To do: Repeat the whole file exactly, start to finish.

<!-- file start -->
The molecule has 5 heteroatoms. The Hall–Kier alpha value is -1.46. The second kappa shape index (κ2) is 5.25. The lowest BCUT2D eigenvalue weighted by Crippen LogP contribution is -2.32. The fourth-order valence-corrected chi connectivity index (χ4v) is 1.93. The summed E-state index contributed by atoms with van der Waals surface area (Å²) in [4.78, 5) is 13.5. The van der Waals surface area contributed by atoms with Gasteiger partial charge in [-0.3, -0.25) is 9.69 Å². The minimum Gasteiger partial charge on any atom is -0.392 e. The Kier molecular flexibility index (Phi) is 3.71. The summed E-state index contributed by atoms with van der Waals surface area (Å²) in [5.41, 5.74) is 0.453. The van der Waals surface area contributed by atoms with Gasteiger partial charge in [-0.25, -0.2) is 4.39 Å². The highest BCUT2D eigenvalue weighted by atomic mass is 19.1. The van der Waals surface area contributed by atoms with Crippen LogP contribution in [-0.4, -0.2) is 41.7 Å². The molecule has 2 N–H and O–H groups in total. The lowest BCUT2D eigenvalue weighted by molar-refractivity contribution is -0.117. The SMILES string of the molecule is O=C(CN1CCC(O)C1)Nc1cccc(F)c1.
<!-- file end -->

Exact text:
The molecule has 5 heteroatoms. The Hall–Kier alpha value is -1.46. The second kappa shape index (κ2) is 5.25. The lowest BCUT2D eigenvalue weighted by Crippen LogP contribution is -2.32. The fourth-order valence-corrected chi connectivity index (χ4v) is 1.93. The summed E-state index contributed by atoms with van der Waals surface area (Å²) in [4.78, 5) is 13.5. The van der Waals surface area contributed by atoms with Gasteiger partial charge in [-0.3, -0.25) is 9.69 Å². The minimum Gasteiger partial charge on any atom is -0.392 e. The Kier molecular flexibility index (Phi) is 3.71. The summed E-state index contributed by atoms with van der Waals surface area (Å²) in [5.41, 5.74) is 0.453. The van der Waals surface area contributed by atoms with Gasteiger partial charge in [-0.25, -0.2) is 4.39 Å². The highest BCUT2D eigenvalue weighted by atomic mass is 19.1. The van der Waals surface area contributed by atoms with Crippen LogP contribution in [-0.4, -0.2) is 41.7 Å². The molecule has 2 N–H and O–H groups in total. The lowest BCUT2D eigenvalue weighted by molar-refractivity contribution is -0.117. The SMILES string of the molecule is O=C(CN1CCC(O)C1)Nc1cccc(F)c1.